My Personal Account of
Hurricane Jeanne (Sept 25, 2004) - Second Major Hurricane to Hit Southern Florida in 3 Weeks

Hurricane Frances hit landfall just north of Palm Beach County Florida on September 9, 2004.  It was my first hurricane.   Electricity was out for me for 12 days, which meant NO AC, NO COOKING, NO RESTURANTS, NO TV and worst of all, NO COMPUTER.  

I had just removed the shutters from my windows and doors after watching the next seasonal storm, Hurricane Jeanne head north.  I had been watching it, especially after killing more than 800 in Haiti from floods.  Because it was heading north, I decided to take down the storm shutters.  The odds were in my favor.   How could a hurrican hit so close and so soon. 

More than 1.7 million Florida electric customers were without power. 

I was totally wrong.  Hurricane Jeanne had headed north and then looped back around.  It was comfusing to everyone I knew.   To my surprise, it was heading directly at where I live.  



Storm damage to the Lake Worth Pier.  An entire section was washed away, which was made of reinforced concrete.

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My first journey to what I called the Land of NO (Access) was to the north end of Palm Beach.  The local jetty pier was nearly washed away.

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At the local Ritz Carlton Hotel near my home, the entire fasade was ripped away from the high winds.  This hotel had just opened after extensive cleanup, but this storm set them way back.  It will take months for them to reopen, leaving many without their source of income.

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The two hurricanes, predominately the first, took a very heavy toll on overhead street lights.  Hundreds were ripped down, which totally surprised me that they were not designed for higher wind loads.  Here, a truckload of street lights is ready to be reused after being repaired or replaced.  They're bigger than you think aren't they.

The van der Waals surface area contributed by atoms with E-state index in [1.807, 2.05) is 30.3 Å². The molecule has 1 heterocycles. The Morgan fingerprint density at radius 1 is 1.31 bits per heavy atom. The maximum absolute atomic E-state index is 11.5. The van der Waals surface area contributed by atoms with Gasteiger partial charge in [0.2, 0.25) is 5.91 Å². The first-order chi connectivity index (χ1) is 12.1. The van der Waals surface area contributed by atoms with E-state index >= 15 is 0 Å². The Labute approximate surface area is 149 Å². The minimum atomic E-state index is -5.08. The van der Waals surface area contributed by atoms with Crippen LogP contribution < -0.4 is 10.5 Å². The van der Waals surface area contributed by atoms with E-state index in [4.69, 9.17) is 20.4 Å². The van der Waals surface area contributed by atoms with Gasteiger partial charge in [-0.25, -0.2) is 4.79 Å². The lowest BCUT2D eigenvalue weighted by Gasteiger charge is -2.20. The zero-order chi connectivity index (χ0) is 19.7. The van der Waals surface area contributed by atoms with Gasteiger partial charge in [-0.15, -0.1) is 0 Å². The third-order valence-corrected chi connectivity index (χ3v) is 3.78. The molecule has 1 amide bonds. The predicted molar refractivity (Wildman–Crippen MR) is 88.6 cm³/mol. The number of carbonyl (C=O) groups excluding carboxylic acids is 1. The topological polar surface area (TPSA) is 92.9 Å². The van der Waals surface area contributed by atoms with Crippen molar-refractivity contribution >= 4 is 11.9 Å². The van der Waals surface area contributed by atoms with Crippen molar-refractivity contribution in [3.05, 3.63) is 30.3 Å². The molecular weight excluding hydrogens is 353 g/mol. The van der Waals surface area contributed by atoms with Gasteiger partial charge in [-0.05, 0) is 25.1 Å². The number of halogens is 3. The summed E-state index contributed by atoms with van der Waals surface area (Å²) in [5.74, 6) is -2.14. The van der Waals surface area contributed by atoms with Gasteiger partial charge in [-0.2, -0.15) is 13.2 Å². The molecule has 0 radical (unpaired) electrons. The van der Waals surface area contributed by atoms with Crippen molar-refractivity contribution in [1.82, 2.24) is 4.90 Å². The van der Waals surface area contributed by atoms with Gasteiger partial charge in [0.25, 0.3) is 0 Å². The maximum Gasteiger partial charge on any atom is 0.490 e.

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As I enter Hutchenson Island, about 50 miles north of Palm Beach, you begin to see the tree damage as you enter the island.

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Vero Beach, north of Hutchinsen Beach, was near where the two hurricanes hit landfall, and in fact, both storms hit within 2 miles of each other in a three week period.   That itself went down in the record books.  I parked my truck and walked out to the beach, only to find that it had taken away the boardwalk, a road and the parking lot for almost 400 yards.  A lot of the beach had litterally been washed away.

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It is pretty amazing that the boardwalk withstood her full rath of distruction.

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In this picture, workers are attempting to replenish the beach with thousands of truckloads of sand.  This restoration project had just been completed days before this hurricane hit.

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This resort had much of its beach taken away, not to mention that the resort itself sustained heavy damage too.

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Watch out for that first step onto the beach.  You could fall and get hurt.  As you can see, there is about 12 feet of beach property that is missing and I'm talking depth, not width of beachfront.. 

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Same with this condo located next door.  Note that this has most likely happened many times before and previously, they attempted to strenthen the beach with cement laidened sand bags which were later covered with new beach sand.   Mother Nature didn't even listen and took it again. Kind of like pissing in the wind I'd say.

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This seasonal resort took a hard hit.  It's roof was taken off in the front along the beach.  Take a closer look and you'll see that almost six feet of beach is missing, which was just restored only days earlier from the first storm, i.e. Hurricane Frances.

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Contractors were busy loading sand from the interior of the state into trucks and hauling it to this beach to replenish the beach itself.  I could imagine thousands of truckloads of sand would be required.  It's a never ending cycle - the trucks unload the sand and the ocean takes it away.  It's hard to compete with Mother Nature. 

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The exterior of this seasonal resort had it's walls removed, thus exposing the steel studs.

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View of mobile home gutted..  More on next page.

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